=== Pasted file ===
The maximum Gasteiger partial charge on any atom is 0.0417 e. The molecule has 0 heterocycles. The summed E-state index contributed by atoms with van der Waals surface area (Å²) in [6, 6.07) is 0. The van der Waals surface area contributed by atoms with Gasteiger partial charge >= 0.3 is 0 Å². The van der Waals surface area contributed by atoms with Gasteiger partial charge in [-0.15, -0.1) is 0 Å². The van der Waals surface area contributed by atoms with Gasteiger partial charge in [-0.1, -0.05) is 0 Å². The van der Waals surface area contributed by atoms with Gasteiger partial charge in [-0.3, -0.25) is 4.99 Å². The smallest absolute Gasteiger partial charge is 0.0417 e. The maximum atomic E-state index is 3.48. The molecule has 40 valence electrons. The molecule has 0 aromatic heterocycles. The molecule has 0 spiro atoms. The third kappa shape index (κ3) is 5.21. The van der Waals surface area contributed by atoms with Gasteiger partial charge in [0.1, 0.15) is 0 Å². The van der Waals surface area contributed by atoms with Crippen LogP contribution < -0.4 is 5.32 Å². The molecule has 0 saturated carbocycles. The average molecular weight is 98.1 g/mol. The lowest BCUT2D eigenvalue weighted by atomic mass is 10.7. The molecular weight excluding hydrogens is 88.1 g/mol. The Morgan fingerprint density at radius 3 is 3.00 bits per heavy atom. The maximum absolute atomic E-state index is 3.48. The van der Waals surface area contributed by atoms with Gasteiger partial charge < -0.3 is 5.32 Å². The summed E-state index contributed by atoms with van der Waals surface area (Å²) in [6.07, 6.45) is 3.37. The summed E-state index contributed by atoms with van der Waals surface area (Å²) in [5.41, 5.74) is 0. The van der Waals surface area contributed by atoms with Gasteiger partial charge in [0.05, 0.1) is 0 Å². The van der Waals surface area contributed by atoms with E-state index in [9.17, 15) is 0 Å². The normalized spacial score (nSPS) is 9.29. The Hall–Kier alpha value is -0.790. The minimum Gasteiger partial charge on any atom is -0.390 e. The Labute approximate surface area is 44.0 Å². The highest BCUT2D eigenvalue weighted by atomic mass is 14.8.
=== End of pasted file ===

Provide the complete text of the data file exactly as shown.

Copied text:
The maximum Gasteiger partial charge on any atom is 0.0417 e. The molecule has 0 heterocycles. The summed E-state index contributed by atoms with van der Waals surface area (Å²) in [6, 6.07) is 0. The van der Waals surface area contributed by atoms with Gasteiger partial charge >= 0.3 is 0 Å². The van der Waals surface area contributed by atoms with Gasteiger partial charge in [-0.15, -0.1) is 0 Å². The van der Waals surface area contributed by atoms with Gasteiger partial charge in [-0.1, -0.05) is 0 Å². The van der Waals surface area contributed by atoms with Gasteiger partial charge in [-0.3, -0.25) is 4.99 Å². The smallest absolute Gasteiger partial charge is 0.0417 e. The maximum atomic E-state index is 3.48. The molecule has 40 valence electrons. The molecule has 0 aromatic heterocycles. The molecule has 0 spiro atoms. The third kappa shape index (κ3) is 5.21. The van der Waals surface area contributed by atoms with Gasteiger partial charge in [0.1, 0.15) is 0 Å². The van der Waals surface area contributed by atoms with Crippen LogP contribution < -0.4 is 5.32 Å². The molecule has 0 saturated carbocycles. The average molecular weight is 98.1 g/mol. The lowest BCUT2D eigenvalue weighted by atomic mass is 10.7. The molecular weight excluding hydrogens is 88.1 g/mol. The Morgan fingerprint density at radius 3 is 3.00 bits per heavy atom. The maximum absolute atomic E-state index is 3.48. The van der Waals surface area contributed by atoms with Gasteiger partial charge < -0.3 is 5.32 Å². The summed E-state index contributed by atoms with van der Waals surface area (Å²) in [6.07, 6.45) is 3.37. The summed E-state index contributed by atoms with van der Waals surface area (Å²) in [5.41, 5.74) is 0. The van der Waals surface area contributed by atoms with Gasteiger partial charge in [0.05, 0.1) is 0 Å². The van der Waals surface area contributed by atoms with E-state index in [9.17, 15) is 0 Å². The normalized spacial score (nSPS) is 9.29. The Hall–Kier alpha value is -0.790. The minimum Gasteiger partial charge on any atom is -0.390 e. The Labute approximate surface area is 44.0 Å². The highest BCUT2D eigenvalue weighted by atomic mass is 14.8.